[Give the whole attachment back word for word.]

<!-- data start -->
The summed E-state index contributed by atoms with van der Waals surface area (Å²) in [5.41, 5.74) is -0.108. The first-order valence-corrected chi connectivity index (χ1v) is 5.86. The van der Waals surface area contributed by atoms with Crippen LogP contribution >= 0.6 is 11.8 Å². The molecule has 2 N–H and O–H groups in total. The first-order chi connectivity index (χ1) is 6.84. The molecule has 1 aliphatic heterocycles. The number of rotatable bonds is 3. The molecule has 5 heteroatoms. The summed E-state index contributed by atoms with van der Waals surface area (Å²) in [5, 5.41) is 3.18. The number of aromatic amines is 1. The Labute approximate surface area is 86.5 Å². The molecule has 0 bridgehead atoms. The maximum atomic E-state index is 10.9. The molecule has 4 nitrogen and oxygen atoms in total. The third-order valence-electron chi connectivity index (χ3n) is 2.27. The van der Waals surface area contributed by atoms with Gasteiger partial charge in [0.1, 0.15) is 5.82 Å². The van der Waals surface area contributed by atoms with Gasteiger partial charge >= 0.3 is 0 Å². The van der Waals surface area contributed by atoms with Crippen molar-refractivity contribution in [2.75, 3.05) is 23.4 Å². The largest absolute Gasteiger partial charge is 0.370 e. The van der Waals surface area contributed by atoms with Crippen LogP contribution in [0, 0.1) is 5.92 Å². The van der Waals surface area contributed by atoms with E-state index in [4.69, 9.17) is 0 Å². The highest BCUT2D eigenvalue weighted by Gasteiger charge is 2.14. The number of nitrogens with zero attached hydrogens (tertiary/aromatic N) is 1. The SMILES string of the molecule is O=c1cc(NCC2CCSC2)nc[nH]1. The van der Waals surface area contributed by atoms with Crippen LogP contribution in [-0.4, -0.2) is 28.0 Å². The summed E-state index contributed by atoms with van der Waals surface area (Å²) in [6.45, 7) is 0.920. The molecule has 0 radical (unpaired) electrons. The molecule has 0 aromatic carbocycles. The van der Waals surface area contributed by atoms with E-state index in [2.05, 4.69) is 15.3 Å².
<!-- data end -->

The summed E-state index contributed by atoms with van der Waals surface area (Å²) in [5.41, 5.74) is -0.108. The first-order valence-corrected chi connectivity index (χ1v) is 5.86. The van der Waals surface area contributed by atoms with Crippen LogP contribution >= 0.6 is 11.8 Å². The molecule has 2 N–H and O–H groups in total. The first-order chi connectivity index (χ1) is 6.84. The molecule has 1 aliphatic heterocycles. The number of rotatable bonds is 3. The molecule has 5 heteroatoms. The summed E-state index contributed by atoms with van der Waals surface area (Å²) in [5, 5.41) is 3.18. The number of aromatic amines is 1. The Labute approximate surface area is 86.5 Å². The molecule has 0 bridgehead atoms. The maximum atomic E-state index is 10.9. The molecule has 4 nitrogen and oxygen atoms in total. The third-order valence-electron chi connectivity index (χ3n) is 2.27. The van der Waals surface area contributed by atoms with Gasteiger partial charge in [0.1, 0.15) is 5.82 Å². The van der Waals surface area contributed by atoms with Gasteiger partial charge >= 0.3 is 0 Å². The van der Waals surface area contributed by atoms with Crippen molar-refractivity contribution in [2.75, 3.05) is 23.4 Å². The largest absolute Gasteiger partial charge is 0.370 e. The van der Waals surface area contributed by atoms with Crippen LogP contribution in [0, 0.1) is 5.92 Å². The van der Waals surface area contributed by atoms with E-state index in [4.69, 9.17) is 0 Å². The highest BCUT2D eigenvalue weighted by Gasteiger charge is 2.14. The number of nitrogens with zero attached hydrogens (tertiary/aromatic N) is 1. The SMILES string of the molecule is O=c1cc(NCC2CCSC2)nc[nH]1. The van der Waals surface area contributed by atoms with Crippen LogP contribution in [-0.4, -0.2) is 28.0 Å². The summed E-state index contributed by atoms with van der Waals surface area (Å²) in [6.45, 7) is 0.920. The molecule has 0 radical (unpaired) electrons. The molecule has 0 aromatic carbocycles. The van der Waals surface area contributed by atoms with E-state index in [2.05, 4.69) is 15.3 Å².